Crain’s Chicago Business

Mayor Rahm Emanuel’s administration recently granted the family that operates a controversial scrap metal recycling yard along the North Branch of the Chicago River new three-year permits to keep operating there, defying an onslaught of complaints from area residents and ducking an alderman vying to force it out of the neighborhood—who says he was blindsided by move.

A venture affiliated with General Iron Industries, which last summer announced a plan to move from its Clybourn Corridor plant to a newly built facility on the city’s Southeast Side by the end of 2020, won permits from the Chicago Department of Public Health in February for special operating hours that run through February 2022, according to public records. The new waivers were granted two months before the end of the mayor’s term to a venture controlled by Twinsburg, Ohio-based industrial recycling company Reserve Management Group—which is partnering with General Iron to open the new facility—and updated permits set to expire this August, records show.

The Class IVB recycling facility permits for General Iron’s operations at 1441 N. Magnolia Ave., 1909 N. Clifton Ave., 1066 W. North Ave. and 1800 N. Kingsbury St. give members of the clout-heavy Labkon family, which owns the property and business, clearance to continue metal-shredding and other processes on the quickly gentrifying North Branch as it moves forward with its intended relocation. The permits are special waivers, typically renewed for three-year periods, that allow General Iron to operate its shredders from 5 a.m. to 10 p.m. daily, longer hours than the 7 a.m. to 9 p.m. rules for most scrap yards.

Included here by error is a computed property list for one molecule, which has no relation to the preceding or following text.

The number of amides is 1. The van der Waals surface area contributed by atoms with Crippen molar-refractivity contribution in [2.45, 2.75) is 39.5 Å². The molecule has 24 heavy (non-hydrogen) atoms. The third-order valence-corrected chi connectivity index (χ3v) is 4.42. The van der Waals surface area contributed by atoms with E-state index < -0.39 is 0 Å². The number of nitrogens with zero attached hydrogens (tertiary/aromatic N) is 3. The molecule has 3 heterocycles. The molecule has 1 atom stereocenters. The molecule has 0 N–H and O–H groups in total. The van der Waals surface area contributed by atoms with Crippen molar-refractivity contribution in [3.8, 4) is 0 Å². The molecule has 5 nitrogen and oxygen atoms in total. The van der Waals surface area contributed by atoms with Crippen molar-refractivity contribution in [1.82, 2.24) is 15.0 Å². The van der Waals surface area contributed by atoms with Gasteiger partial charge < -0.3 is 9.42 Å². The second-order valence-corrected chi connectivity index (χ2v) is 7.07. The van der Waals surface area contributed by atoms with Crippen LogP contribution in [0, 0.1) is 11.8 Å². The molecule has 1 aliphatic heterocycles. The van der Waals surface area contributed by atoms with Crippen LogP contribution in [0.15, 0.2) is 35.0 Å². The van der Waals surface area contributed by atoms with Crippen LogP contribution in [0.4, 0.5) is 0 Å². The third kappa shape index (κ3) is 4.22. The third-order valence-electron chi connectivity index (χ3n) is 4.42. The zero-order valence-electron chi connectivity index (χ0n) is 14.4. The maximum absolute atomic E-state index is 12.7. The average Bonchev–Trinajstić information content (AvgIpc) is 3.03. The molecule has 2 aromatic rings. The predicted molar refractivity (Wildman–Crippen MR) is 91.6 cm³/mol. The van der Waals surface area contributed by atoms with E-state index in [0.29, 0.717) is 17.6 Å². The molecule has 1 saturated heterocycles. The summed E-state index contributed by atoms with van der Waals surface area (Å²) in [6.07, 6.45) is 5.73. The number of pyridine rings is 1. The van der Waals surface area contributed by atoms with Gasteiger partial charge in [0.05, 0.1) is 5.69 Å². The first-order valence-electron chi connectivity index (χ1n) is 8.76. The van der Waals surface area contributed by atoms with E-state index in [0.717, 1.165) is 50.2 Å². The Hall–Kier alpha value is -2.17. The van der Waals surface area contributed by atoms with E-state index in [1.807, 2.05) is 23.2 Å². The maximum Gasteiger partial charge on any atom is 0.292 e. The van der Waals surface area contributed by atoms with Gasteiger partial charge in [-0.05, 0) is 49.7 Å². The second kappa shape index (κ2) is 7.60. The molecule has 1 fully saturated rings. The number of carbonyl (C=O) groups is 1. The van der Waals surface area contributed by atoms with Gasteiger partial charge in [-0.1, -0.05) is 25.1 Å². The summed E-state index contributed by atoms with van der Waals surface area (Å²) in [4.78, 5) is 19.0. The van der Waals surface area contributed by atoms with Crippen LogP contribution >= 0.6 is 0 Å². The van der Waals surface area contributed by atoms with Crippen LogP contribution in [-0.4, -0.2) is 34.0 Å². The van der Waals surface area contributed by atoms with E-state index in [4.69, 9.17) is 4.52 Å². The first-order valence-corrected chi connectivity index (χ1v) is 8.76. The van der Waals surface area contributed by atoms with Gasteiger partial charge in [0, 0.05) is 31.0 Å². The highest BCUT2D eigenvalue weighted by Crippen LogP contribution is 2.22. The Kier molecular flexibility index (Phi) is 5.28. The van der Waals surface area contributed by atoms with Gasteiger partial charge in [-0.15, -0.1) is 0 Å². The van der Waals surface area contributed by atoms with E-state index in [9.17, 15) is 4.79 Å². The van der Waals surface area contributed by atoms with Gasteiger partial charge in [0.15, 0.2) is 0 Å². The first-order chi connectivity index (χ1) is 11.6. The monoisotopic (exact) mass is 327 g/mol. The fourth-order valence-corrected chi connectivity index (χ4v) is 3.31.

The awarding of new permits came as news to 2nd Ward Ald. Brian Hopkins, who deems the riverfront plant a threat to public health and has led a long-standing but mostly fruitless charge to oust the company from the riverfront between Lincoln Park and Bucktown.

Hopkins, who was stonewalled by other city officials in September when he pushed to reduce General Iron’s operating hours, said he was preparing public meetings to discuss the waivers ahead of their August expiration and was unaware the new permits were already granted until asked about them by Crain’s late last month. He accused the previous administration of quietly approving them “in the darkness of night.”

Read more online at Crain’s Chicago Business’ website.